Tag Archives: Colorado

I throw snowballs and eat guavas.

I’m home again! I was so busy the last week of my stay with Soldier and Joy’s family, I didn’t finish my story of the Most Fun Day in Colorado: It was the snowy weather I’d mentioned was on the forecast, and I didn’t expect the quantity of snow that fell in the night. In the morning before the children were up I went out and took some pictures of the wonderland.

When the boys got on their unfamiliar jackets, snow boots and gloves, they began their happy discoveries. Brodie is only 2 1/2 and he was cautious. His brothers were kind and patient introducing them to the white stuff that they had just begun to explore themselves.

I went out to play with them, and it was such a joy. I also had my waterproof boots, and my down jacket. My gloves seemed to be waterproof. I showed them how to make snowballs and gave them permission to throw them at me! That they loved most to do, all three of the little cubs whom I’d been telling for two weeks that I so appreciated their affection, but they should not show it by pushing, pinching, or whacking Grandma as they passed by (their natural way with each other). Their parents and I tried to teach them to be gentle. Suddenly it was okay to pelt me with balls of cold fluff. We laughed and ran around and eventually built a snowman, and when I went indoors the older boys made a snow house.

A few of us went on another walk in Fox Run Regional Park and came across two teepees made of logs. Another group drove all the way to Boulder to the Celestial Seasonings factory and headquarters but that outing didn’t turn out quite as expected and I only got one picture, of the little room modeled after the Sleepytime tea box, featuring two of the boys instead of the sleepy bear.

One of the things I loved about being in Colorado Springs was attending Sts. Constantine and Helen/Holy Theophany Church. It felt a lot like home. The walls are crowded with icon murals, making it ideal for walking around and greeting all the many saints who are surrounding the worshipers like a cloud of witnesses. The first week I attended I went back into the building after the agape meal to take pictures. I look forward to visiting again whenever I travel to see my family who are hoping to settle there for a good while, God willing.

Today I flew home. It is such a short “hop” compared to what I’ve been doing the last many years; I arrived at midday, when the house was cold and the garden warm. I’d been thinking of my garden the last three weeks, when checking the weather report, and even into November there have been days over 80 degrees. I wondered if the pineapple guavas might even ripen this year — and they did!! At least, ten of them had doubled in size since I left, and dropped on the ground, and I ate one. It was ripe indeed, and scrumptious.

Lots of the dwarf pomegranate fruits have grown to be larger and redder, but still their dwarfish selves. The figs have continued to ripen, and olives to get color. The sunflowers finished drying up, but the irises and abutilon have not slowed down one bit! I turned on the fountain and marveled at my space. I am as happy as a hummingbird whose feeder has just been filled to the brim.

Rabbitbrush and butterscotch.

Last week was full of rocks and trees and even flowers. Joy and I took the children to Garden of the Gods, where red sandstone in ragged forms towers above the walking paths. Even the littlest guy walked more than two miles among the juniper and mountain mahogany, and wildflowers mostly gone to seed. The Gambel oaks, also known as Rocky Mountain white oak or Colorado scrub oak, had probably displayed more varied shades of orange and yellow a few weeks ago, but when we encountered them the leaves had aged to a rich, mellow gold.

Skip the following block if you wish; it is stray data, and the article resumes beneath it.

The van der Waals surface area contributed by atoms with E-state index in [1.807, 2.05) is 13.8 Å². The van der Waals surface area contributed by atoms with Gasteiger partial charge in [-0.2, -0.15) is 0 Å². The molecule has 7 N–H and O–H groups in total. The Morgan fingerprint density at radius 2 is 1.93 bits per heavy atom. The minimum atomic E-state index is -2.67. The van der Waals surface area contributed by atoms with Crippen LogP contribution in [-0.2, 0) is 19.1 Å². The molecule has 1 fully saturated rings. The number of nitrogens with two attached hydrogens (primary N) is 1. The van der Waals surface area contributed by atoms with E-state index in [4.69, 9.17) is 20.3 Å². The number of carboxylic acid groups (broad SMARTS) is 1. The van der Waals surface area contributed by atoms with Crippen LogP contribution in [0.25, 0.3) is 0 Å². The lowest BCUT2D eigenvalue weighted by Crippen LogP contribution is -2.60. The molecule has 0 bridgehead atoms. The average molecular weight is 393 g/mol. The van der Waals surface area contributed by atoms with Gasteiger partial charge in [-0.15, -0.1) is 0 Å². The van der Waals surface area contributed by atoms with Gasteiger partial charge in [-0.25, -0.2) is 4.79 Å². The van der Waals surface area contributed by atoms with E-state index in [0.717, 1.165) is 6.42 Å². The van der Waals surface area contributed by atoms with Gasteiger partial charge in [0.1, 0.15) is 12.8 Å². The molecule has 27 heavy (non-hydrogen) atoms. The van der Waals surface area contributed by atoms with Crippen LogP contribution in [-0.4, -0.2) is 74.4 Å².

We saw the rabbitbrush in many forms and places, but didn’t know what it was until just before we left the park and saw its picture in the visitor center. I have known of rabbitbrush for decades and I hope that after this extended encounter I will not forget it so easily. We saw its flower, two sorts of galls on the plants, and noticed its needly leaves and how they are softer than conifer needles. One of the galls is cottony gall; the other I haven’t been able to identify.

The very next day the whole family drove up to Woodland Park; it’s less than an hour to this town that lies at 8500 feet. We walked along Lovell Gulch Trail, among several species of conifers and groves of aspens. We suspected they were aspens, but we knew that birch have similar bark, so when we got home I googled around and it became clear that yes, what we saw were aspens, so plentiful in the Rockies and in dry places high up, while birches like floodplains and shade. And the few leaves that we saw  — most had fallen after turning bright yellow — matched the pictures of aspen. I only saw one bright leaf, of another species.

We admired the bark of other trees, especially one that had lots of texture, and fresh sap flowing. Soldier had a sudden thought, came close to get a whiff, and concluded, “Oh, it must be a Jeffrey pine — they smell like butterscotch.” Indeed. Oh, that was delicious! I made up a mnemonic story for myself about a boy named Jeffrey who was walking down the trail and discovered a butterscotch drop on a tree trunk.

The view of the mountains is striking from there, a different perspective from our daily one. We have seen Pikes Peak from several angles now, and don’t know the names of any of the other peaks visible from here. Soldier just read that Colorado has more than 50 peaks over 14,000 feet. Colder temperatures are coming this week, and yes, snow is on the forecast, too. So our views will grow even more spectacular.

Bright day and shining friend.

After two cloudy days, one of which was a little drizzly “down here,” we woke this morning to bright blue skies. As I was sitting at the breakfast table I noticed that the mountains in the distance had snow on them, and were transformed. Their changed appearance added contrast and texture to the entire landscape. 🙂 I would go on the deck and take a picture of Pikes Peak as soon as I ate the last bites of scrambled egg.